Swedish FSA details Pillar 2 methodology

May 15th, 2015

The Swedish FSA (Finansinspektionen) has published a methodology for assessing three types of risk under Pillar 2 – credit-related concentration risk, interest rate risk in the banking book, and pension risk – that will be used in capital requirements from the third quarter.Finansinspektionen

Until now Finansinspektionen (FI) has used a standardised 2% Pillar 2 requirement excluding risk weight floor and systemic risk. The new methodology, released on Monday (11 May), follows a consultation begun in December and incorporates some changes from the initial proposals. FI said that all the banks covered are able to meet the requirements.

According to the regulator, the aggregate capital requirements for the three risk types are estimated at an average of 1.6% of the total risk-weighted exposure for the four major Swedish banks and 2.0% for another six banks for which FI publishes capital requirements – which it said is in line with estimates included in the consultation memorandum.

“The published requirements are generally in line with FI’s preliminary assessment and below the standard 2.0% Pillar 2 requirement currently in effect,” Moody’s said yesterday (Thursday). “However, the estimated requirements differ significantly among the 10 largest Swedish banks, providing a more accurate allocation of capital buffers based on the type and amount of risk each institution faces.”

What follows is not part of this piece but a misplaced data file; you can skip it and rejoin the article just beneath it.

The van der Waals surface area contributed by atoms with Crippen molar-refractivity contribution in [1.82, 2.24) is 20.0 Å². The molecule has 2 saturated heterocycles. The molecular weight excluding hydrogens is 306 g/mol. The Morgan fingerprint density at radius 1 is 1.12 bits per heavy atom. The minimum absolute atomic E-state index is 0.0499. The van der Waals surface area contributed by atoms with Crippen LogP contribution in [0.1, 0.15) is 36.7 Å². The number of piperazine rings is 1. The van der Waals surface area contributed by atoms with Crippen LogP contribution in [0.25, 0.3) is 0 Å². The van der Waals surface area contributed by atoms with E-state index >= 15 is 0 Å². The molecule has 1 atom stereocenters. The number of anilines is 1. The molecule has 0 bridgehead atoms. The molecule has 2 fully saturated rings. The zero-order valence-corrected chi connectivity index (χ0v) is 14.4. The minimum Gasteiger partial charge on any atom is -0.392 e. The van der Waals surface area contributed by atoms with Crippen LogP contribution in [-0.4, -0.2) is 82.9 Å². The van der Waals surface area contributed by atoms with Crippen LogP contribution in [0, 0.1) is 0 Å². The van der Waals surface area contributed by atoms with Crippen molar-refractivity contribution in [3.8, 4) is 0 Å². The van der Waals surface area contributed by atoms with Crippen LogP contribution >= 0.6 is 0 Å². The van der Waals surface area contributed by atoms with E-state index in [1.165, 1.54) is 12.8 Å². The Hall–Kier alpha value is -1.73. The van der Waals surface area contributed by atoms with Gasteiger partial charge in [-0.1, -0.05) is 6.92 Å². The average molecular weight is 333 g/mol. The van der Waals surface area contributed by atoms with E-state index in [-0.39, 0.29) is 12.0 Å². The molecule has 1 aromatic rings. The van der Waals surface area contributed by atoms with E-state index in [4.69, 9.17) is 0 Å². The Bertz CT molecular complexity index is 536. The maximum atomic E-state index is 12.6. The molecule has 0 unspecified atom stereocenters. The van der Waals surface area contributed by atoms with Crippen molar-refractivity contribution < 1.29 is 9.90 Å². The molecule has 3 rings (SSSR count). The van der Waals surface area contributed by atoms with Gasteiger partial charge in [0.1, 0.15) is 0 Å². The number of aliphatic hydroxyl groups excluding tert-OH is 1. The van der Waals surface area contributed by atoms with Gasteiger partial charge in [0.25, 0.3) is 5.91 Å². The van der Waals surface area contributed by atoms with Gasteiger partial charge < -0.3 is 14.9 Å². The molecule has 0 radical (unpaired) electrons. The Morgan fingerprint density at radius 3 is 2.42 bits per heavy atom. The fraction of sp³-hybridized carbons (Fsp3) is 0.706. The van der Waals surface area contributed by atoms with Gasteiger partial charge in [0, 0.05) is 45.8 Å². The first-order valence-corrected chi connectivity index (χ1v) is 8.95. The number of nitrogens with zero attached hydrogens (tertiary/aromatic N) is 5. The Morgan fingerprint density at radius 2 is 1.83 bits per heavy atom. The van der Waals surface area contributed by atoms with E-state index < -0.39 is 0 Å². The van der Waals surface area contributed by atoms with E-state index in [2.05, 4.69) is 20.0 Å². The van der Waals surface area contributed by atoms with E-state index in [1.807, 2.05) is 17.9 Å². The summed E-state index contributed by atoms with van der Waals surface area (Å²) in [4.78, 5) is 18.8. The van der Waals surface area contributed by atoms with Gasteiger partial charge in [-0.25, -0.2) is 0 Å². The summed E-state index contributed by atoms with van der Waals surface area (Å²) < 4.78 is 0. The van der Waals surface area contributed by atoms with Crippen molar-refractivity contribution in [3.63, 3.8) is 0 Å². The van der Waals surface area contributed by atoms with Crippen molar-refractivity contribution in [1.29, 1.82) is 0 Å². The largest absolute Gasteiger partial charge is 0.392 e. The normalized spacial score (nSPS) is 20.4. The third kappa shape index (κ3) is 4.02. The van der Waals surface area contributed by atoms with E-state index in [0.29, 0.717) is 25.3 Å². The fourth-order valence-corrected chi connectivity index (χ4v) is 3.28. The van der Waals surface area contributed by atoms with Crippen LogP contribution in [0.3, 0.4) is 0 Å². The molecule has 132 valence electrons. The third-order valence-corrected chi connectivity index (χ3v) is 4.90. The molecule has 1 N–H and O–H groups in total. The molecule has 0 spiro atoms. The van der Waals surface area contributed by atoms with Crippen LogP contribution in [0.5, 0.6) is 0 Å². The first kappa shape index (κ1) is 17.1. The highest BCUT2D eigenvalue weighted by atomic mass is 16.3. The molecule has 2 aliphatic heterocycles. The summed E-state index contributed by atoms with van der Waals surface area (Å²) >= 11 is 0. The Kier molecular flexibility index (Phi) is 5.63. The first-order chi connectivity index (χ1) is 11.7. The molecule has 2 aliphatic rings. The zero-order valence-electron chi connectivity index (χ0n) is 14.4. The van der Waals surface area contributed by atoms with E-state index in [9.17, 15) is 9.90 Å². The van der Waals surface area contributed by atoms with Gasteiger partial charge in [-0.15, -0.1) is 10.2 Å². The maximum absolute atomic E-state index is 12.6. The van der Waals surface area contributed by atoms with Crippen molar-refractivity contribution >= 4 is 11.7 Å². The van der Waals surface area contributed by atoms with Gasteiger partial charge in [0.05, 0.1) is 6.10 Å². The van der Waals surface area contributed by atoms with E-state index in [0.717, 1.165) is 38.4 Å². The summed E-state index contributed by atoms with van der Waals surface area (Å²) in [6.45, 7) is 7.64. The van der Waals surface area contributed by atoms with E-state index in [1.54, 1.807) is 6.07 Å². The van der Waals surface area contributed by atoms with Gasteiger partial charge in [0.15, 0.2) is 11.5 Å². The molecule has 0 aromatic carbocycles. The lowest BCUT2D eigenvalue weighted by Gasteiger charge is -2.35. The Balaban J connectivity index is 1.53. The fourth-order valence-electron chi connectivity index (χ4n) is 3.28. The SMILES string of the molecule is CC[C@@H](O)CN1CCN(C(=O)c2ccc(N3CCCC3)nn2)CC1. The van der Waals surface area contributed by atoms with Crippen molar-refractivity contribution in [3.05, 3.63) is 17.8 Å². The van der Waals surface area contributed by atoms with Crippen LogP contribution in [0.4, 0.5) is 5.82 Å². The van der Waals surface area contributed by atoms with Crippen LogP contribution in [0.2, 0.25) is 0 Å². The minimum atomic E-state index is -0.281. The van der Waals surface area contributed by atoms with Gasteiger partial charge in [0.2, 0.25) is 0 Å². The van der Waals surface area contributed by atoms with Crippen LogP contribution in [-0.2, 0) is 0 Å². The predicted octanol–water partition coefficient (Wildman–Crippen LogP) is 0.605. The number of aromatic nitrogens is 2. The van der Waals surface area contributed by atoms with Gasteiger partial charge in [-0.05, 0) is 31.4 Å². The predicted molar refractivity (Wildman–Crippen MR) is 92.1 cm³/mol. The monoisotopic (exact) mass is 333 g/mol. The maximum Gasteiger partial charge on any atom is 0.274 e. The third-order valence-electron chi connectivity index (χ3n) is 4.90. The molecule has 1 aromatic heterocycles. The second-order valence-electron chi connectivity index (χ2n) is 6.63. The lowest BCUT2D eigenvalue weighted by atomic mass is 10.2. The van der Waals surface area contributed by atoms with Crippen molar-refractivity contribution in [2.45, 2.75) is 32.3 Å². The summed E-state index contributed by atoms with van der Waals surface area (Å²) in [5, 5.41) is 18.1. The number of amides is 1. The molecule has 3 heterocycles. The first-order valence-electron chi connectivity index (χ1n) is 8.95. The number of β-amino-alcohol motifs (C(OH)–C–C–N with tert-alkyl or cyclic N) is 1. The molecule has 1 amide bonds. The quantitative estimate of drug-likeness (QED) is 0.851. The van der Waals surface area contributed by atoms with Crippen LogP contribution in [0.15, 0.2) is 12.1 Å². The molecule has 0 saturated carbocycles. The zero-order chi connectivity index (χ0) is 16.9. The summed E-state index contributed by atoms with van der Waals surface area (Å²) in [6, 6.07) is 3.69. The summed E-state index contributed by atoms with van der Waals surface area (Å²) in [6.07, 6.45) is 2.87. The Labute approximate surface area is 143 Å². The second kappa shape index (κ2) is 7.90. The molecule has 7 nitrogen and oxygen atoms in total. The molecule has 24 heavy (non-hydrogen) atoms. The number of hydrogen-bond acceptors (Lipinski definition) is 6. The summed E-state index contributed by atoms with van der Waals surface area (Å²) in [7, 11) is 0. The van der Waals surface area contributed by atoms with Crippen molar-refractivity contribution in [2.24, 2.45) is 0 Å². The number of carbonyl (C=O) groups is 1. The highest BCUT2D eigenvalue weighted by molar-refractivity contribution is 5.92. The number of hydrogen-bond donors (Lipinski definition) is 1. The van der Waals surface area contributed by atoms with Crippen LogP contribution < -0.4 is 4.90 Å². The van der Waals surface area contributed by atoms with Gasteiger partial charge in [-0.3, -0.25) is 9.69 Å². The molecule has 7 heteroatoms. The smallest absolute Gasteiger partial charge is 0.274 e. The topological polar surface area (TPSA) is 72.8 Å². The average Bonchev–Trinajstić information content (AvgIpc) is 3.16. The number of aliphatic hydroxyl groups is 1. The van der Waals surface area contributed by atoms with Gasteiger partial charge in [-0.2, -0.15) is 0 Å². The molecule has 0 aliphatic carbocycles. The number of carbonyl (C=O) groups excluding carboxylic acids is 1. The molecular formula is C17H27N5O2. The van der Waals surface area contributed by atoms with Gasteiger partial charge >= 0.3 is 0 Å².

The rating agency noted that SBAB has the highest requirement, at 4.5% versus the previous standardised 2%, whereas the three with the lowest – Nordea Bank, Kommuninvest I Sverige and Länsförsäkringar Bank – have requirements less than 1%.

“Although we do not expect these requirements to trigger additional capital raising because banks already have high capital levels, the announcement is credit positive because it mandates additional capital buffers for some banks and provides enhanced transparency,” said Moody’s.

It noted that FI has not yet published calculation methods for all the risks considered under Pillar 2.

“As such, Pillar 2 capital requirements for some Swedish banks could increase further as Finansinspektionen assesses additional risks,” said Moody’s.

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